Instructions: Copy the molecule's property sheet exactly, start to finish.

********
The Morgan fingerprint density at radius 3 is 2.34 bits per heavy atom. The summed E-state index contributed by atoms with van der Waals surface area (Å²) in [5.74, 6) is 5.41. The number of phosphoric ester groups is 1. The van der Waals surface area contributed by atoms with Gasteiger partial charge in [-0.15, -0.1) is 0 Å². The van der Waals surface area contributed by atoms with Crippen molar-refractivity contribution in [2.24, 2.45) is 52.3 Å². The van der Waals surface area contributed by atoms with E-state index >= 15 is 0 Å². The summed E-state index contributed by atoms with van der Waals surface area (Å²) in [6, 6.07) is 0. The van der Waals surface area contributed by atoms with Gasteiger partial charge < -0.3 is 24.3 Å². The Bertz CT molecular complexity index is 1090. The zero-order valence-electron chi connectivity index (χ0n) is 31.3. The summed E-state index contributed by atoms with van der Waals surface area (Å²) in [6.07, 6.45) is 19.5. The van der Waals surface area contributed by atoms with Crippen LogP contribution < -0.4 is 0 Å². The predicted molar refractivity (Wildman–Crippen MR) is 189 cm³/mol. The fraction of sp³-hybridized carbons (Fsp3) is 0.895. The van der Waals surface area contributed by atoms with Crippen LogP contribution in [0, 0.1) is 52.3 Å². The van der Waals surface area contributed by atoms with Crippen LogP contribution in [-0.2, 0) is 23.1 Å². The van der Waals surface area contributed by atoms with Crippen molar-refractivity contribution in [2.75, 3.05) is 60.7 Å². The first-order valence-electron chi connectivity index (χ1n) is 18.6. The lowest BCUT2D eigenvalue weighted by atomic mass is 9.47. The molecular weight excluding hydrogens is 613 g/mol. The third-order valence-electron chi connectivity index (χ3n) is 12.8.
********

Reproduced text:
The Morgan fingerprint density at radius 3 is 2.34 bits per heavy atom. The summed E-state index contributed by atoms with van der Waals surface area (Å²) in [5.74, 6) is 5.41. The number of phosphoric ester groups is 1. The van der Waals surface area contributed by atoms with Gasteiger partial charge in [-0.15, -0.1) is 0 Å². The van der Waals surface area contributed by atoms with Crippen molar-refractivity contribution in [2.24, 2.45) is 52.3 Å². The van der Waals surface area contributed by atoms with E-state index >= 15 is 0 Å². The summed E-state index contributed by atoms with van der Waals surface area (Å²) in [6, 6.07) is 0. The van der Waals surface area contributed by atoms with Gasteiger partial charge < -0.3 is 24.3 Å². The Bertz CT molecular complexity index is 1090. The zero-order valence-electron chi connectivity index (χ0n) is 31.3. The summed E-state index contributed by atoms with van der Waals surface area (Å²) in [6.07, 6.45) is 19.5. The van der Waals surface area contributed by atoms with Crippen LogP contribution < -0.4 is 0 Å². The predicted molar refractivity (Wildman–Crippen MR) is 189 cm³/mol. The fraction of sp³-hybridized carbons (Fsp3) is 0.895. The van der Waals surface area contributed by atoms with Crippen LogP contribution in [0, 0.1) is 52.3 Å². The van der Waals surface area contributed by atoms with Crippen LogP contribution in [-0.2, 0) is 23.1 Å². The van der Waals surface area contributed by atoms with Crippen molar-refractivity contribution in [2.75, 3.05) is 60.7 Å². The first-order valence-electron chi connectivity index (χ1n) is 18.6. The lowest BCUT2D eigenvalue weighted by atomic mass is 9.47. The molecular weight excluding hydrogens is 613 g/mol. The third-order valence-electron chi connectivity index (χ3n) is 12.8.